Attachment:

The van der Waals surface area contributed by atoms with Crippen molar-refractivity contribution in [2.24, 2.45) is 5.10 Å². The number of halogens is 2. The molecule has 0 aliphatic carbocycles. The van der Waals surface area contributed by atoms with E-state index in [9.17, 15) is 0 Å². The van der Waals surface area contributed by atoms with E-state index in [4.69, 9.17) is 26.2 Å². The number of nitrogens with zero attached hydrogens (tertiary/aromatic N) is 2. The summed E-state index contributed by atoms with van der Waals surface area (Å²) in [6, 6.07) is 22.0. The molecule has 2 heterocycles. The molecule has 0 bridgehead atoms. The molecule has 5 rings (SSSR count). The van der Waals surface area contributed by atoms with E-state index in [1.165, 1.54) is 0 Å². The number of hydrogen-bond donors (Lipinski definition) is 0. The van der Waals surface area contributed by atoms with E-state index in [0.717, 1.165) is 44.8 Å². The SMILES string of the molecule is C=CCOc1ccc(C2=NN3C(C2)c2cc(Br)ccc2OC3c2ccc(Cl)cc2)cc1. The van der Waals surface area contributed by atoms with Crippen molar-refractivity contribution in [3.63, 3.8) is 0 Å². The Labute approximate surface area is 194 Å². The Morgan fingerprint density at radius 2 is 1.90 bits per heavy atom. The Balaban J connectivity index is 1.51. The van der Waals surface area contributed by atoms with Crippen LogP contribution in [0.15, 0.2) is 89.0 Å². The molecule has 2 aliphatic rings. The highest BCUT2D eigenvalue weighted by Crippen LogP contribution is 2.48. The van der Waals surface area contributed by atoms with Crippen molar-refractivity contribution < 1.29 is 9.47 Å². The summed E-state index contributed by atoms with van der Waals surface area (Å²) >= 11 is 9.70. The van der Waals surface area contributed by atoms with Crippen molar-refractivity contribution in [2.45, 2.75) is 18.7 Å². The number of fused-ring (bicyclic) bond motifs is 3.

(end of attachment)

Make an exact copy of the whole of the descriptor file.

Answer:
The van der Waals surface area contributed by atoms with Crippen molar-refractivity contribution in [2.24, 2.45) is 5.10 Å². The number of halogens is 2. The molecule has 0 aliphatic carbocycles. The van der Waals surface area contributed by atoms with E-state index in [9.17, 15) is 0 Å². The van der Waals surface area contributed by atoms with E-state index in [4.69, 9.17) is 26.2 Å². The number of nitrogens with zero attached hydrogens (tertiary/aromatic N) is 2. The summed E-state index contributed by atoms with van der Waals surface area (Å²) in [6, 6.07) is 22.0. The molecule has 2 heterocycles. The molecule has 0 bridgehead atoms. The molecule has 5 rings (SSSR count). The van der Waals surface area contributed by atoms with E-state index in [1.165, 1.54) is 0 Å². The number of hydrogen-bond donors (Lipinski definition) is 0. The van der Waals surface area contributed by atoms with E-state index in [0.717, 1.165) is 44.8 Å². The SMILES string of the molecule is C=CCOc1ccc(C2=NN3C(C2)c2cc(Br)ccc2OC3c2ccc(Cl)cc2)cc1. The van der Waals surface area contributed by atoms with Crippen molar-refractivity contribution in [3.63, 3.8) is 0 Å². The Labute approximate surface area is 194 Å². The Morgan fingerprint density at radius 2 is 1.90 bits per heavy atom. The Balaban J connectivity index is 1.51. The van der Waals surface area contributed by atoms with Crippen LogP contribution in [0.15, 0.2) is 89.0 Å². The molecule has 2 aliphatic rings. The highest BCUT2D eigenvalue weighted by Crippen LogP contribution is 2.48. The van der Waals surface area contributed by atoms with Crippen molar-refractivity contribution < 1.29 is 9.47 Å². The summed E-state index contributed by atoms with van der Waals surface area (Å²) >= 11 is 9.70. The van der Waals surface area contributed by atoms with Crippen molar-refractivity contribution in [2.45, 2.75) is 18.7 Å². The number of fused-ring (bicyclic) bond motifs is 3.